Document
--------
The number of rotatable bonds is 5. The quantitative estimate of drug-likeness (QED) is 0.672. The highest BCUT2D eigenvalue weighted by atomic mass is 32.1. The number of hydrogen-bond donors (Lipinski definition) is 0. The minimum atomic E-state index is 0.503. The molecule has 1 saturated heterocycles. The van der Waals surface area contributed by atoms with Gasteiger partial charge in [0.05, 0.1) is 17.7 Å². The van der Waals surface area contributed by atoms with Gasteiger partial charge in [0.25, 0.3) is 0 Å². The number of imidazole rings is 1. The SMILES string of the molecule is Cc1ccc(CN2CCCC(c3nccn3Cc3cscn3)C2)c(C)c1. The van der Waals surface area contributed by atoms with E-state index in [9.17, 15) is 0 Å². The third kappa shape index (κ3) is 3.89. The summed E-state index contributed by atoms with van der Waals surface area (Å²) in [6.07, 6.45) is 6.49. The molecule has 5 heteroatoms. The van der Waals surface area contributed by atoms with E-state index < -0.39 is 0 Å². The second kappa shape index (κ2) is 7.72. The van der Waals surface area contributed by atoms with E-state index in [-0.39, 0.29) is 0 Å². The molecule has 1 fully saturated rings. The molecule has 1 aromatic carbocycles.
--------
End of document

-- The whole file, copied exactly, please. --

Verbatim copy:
The number of rotatable bonds is 5. The quantitative estimate of drug-likeness (QED) is 0.672. The highest BCUT2D eigenvalue weighted by atomic mass is 32.1. The number of hydrogen-bond donors (Lipinski definition) is 0. The minimum atomic E-state index is 0.503. The molecule has 1 saturated heterocycles. The van der Waals surface area contributed by atoms with Gasteiger partial charge in [0.05, 0.1) is 17.7 Å². The van der Waals surface area contributed by atoms with Gasteiger partial charge in [0.25, 0.3) is 0 Å². The number of imidazole rings is 1. The SMILES string of the molecule is Cc1ccc(CN2CCCC(c3nccn3Cc3cscn3)C2)c(C)c1. The van der Waals surface area contributed by atoms with E-state index in [9.17, 15) is 0 Å². The third kappa shape index (κ3) is 3.89. The summed E-state index contributed by atoms with van der Waals surface area (Å²) in [6.07, 6.45) is 6.49. The molecule has 5 heteroatoms. The van der Waals surface area contributed by atoms with E-state index < -0.39 is 0 Å². The second kappa shape index (κ2) is 7.72. The van der Waals surface area contributed by atoms with E-state index in [-0.39, 0.29) is 0 Å². The molecule has 1 fully saturated rings. The molecule has 1 aromatic carbocycles.